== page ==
6. Lindsey — I just found your blog via another friends blog (the title caught my attention). Your pace and discipline are so inspiring. Seriously, incredible. I love the handful of other posts I read too. Many parallels and points of identification. I applaud your decision to stay at home. It’s not an easy choice, but one I’m sure you won’t ever regret. I started staying at home 8 years ago when my oldest was 11 months. I know for me, miscarriages were a lesson in not taking the role “mom” for granted. Like you, I feel beyond blessed to be able to be with them. We live in Jasper, but my 3 boys participate often in the Kids Tri Series in Indy. I imagine we’ll see Marshall on the circuit in a few short years! Sounds as though you have a full in two weeks. Can’t wait to read how it goes and be further inspired. I am planning to run my first full at Carmel next month. I’ve run five 1/2’s in the past 6 months and the miles are starting to come too quick, so I figured it was time. Your blog may become my virtual training partner. I’ll channel you during tomorrow’s repeats!

    1. Hi Tara! Thanks so much for the sweet comment! I have a good friend from Jasper and was jut there for their wedding in August. (my first time there!) Oh man, I can only imagine what kind of activities he will be into- but the Kids Tri series does sound fun. How young were your kids when they first tried it out? I do have a full in two weeks, I am incredibly nervous about it as of late… the whole taper thing, I’ve been excited for the rest, but has me ansy. That is so great you are doing Carmel full, I’ve done the half and the 8K and know the race organizers, who are really great! It’s a flat, fast course. I plan on doing the half. What training program are you doing? Perhaps we can meet on race day! Do you have a blog also?

  7. Ahh, I was hoping given your history of back to back races your might be pacing at Carmel! This isn’t my first time training for a full. I over-train and have proven to be injury prone once I get over 40 miles/week. I was registered to do the NOLA full last weekend, but had trouble recovering from a stress frac that I finished fracturing during the Monumental half. I took 7 full weeks off in a boot and have only been running again for 4 weeks. I’m loosely doing the “Run Less, Run Faster” plan. It’s a delicate balance for me between training sufficiently to achieve my goal (a BQ) and injuring myself and putting in another DNS. I only run 3 days a week and max out at 32 miles in two weeks. We’ll see. Feels very insufficient, but I’d like to actually make it this time. I’m trying to trust my time in the pool and on the bike to make up the slack. And, clearly, hoping to BQ in my first full is not advisable, but since I read your husband’s post on San Diego, I think I might be singing to the choir on that one! I’m old (38), so the bar is not high. Indeed, it would be lovely to meet you there. If my training holds out, I’ll be lining up in the 3:30 area. My half pace this fall was 7:30, so 8’s feel reasonable and are more than enough for a BQ.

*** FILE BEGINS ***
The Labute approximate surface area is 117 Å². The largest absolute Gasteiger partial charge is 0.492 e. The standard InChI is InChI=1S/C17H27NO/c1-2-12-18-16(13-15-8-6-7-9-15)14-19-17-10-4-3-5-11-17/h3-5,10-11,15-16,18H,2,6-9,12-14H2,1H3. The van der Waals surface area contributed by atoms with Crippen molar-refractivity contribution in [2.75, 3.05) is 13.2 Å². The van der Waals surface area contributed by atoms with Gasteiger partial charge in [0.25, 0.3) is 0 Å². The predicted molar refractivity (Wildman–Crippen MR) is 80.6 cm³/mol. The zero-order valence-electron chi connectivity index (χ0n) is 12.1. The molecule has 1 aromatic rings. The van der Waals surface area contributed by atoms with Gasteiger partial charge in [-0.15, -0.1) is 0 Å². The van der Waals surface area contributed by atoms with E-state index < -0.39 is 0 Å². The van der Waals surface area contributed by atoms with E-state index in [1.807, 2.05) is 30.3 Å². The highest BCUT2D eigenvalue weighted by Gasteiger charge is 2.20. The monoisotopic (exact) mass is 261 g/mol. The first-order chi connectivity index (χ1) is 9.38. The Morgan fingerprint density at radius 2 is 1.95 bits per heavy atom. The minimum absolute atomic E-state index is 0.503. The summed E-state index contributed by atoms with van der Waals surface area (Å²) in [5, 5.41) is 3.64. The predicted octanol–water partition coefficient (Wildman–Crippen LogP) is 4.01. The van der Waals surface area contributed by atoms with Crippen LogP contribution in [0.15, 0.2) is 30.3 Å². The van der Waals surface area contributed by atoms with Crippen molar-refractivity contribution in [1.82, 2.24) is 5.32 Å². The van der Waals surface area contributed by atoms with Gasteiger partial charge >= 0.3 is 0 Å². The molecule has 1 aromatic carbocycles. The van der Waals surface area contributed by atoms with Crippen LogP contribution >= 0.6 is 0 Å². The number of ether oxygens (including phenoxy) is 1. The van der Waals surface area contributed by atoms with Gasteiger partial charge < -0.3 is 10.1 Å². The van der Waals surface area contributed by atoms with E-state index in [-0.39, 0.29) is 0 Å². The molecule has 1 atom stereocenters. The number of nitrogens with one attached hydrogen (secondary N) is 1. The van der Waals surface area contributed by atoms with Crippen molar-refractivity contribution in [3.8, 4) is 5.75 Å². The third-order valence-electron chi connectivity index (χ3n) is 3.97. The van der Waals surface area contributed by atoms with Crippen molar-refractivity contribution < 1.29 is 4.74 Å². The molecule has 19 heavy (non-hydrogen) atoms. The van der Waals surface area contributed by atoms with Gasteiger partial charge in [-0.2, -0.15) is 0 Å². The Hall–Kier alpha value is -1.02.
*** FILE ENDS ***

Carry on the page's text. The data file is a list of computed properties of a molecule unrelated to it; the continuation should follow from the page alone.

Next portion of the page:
My oldest started doing tri’s when he was 7 and my two others followed a race behind at 6 and 5 respectively. I think technically they need to be 7 (USAT age), but we have fall birthday’s so they’ve been younger than that on race day. I’m working with a group to organize our first Kid’s Tri down here on 7/27. Without a conscious choice, this has become our family “thing”. Our garage became full of Fugi kid’s road bikes almost overnight. We are doing a family trail run in French Lick in the morning and then my oldest and I are headed out for a 20mile ride. Something to look forward to…

    I don’t have blog. Honestly, haven’t even considered it. Best of luck in your taper week. Trust your training; sounds like you’ve nailed it!

    1. Tara- That is a really good idea and I am now entertaining it! I won’t be an official pacer, but perhaps I’ll pace you if you are interested? As long as I hit my goal at Shamrock next week, I don’t plan on racing Carmel so that would be fun! Let me know if you would be interested- and I definitely think if you hit 7:30’s on a half, you can hit 3:30 for the full. Key will be keeping it steady the first half and putting the hammer down the second half. I’ve tried the run less run faster plan also- think it can work well for some and you might be the perfect person for it.

      I love that the Tri group has been “your family thing” and although I don’t want to wish away this time in our lives, I am excited for that time- it sounds like a blast.

      If you’d be interested, I’ll email you about Carmel- my email is lirander@gmail.com. Talk soon!!